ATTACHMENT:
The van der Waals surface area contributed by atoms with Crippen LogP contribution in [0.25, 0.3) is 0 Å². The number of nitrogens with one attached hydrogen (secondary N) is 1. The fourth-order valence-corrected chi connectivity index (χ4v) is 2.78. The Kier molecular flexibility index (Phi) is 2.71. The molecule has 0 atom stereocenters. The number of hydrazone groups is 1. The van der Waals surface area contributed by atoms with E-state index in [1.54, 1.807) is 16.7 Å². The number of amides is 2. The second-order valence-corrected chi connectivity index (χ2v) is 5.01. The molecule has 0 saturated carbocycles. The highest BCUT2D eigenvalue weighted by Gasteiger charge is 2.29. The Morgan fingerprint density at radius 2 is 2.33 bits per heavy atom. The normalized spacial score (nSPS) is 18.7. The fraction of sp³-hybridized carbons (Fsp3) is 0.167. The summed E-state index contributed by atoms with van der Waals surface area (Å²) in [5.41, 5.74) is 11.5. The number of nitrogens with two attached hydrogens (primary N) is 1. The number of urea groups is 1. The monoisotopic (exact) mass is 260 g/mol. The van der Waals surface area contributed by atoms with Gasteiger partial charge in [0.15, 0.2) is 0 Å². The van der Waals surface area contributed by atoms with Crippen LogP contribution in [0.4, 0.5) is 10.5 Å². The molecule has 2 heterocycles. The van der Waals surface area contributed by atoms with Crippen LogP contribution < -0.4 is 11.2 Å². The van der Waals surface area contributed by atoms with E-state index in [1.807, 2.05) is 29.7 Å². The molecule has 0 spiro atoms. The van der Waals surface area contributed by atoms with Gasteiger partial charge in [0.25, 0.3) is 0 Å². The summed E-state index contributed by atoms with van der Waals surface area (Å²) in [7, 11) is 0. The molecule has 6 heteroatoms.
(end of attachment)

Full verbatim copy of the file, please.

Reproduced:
The van der Waals surface area contributed by atoms with Crippen LogP contribution in [0.25, 0.3) is 0 Å². The number of nitrogens with one attached hydrogen (secondary N) is 1. The fourth-order valence-corrected chi connectivity index (χ4v) is 2.78. The Kier molecular flexibility index (Phi) is 2.71. The molecule has 0 atom stereocenters. The number of hydrazone groups is 1. The van der Waals surface area contributed by atoms with E-state index in [1.54, 1.807) is 16.7 Å². The number of amides is 2. The second-order valence-corrected chi connectivity index (χ2v) is 5.01. The molecule has 0 saturated carbocycles. The highest BCUT2D eigenvalue weighted by Gasteiger charge is 2.29. The Morgan fingerprint density at radius 2 is 2.33 bits per heavy atom. The normalized spacial score (nSPS) is 18.7. The fraction of sp³-hybridized carbons (Fsp3) is 0.167. The summed E-state index contributed by atoms with van der Waals surface area (Å²) in [5.41, 5.74) is 11.5. The number of nitrogens with two attached hydrogens (primary N) is 1. The number of urea groups is 1. The monoisotopic (exact) mass is 260 g/mol. The van der Waals surface area contributed by atoms with Gasteiger partial charge in [0.15, 0.2) is 0 Å². The van der Waals surface area contributed by atoms with Crippen LogP contribution in [0.4, 0.5) is 10.5 Å². The molecule has 2 heterocycles. The van der Waals surface area contributed by atoms with Crippen LogP contribution < -0.4 is 11.2 Å². The van der Waals surface area contributed by atoms with E-state index in [1.807, 2.05) is 29.7 Å². The molecule has 0 spiro atoms. The van der Waals surface area contributed by atoms with Gasteiger partial charge in [0.25, 0.3) is 0 Å². The summed E-state index contributed by atoms with van der Waals surface area (Å²) in [7, 11) is 0. The molecule has 6 heteroatoms.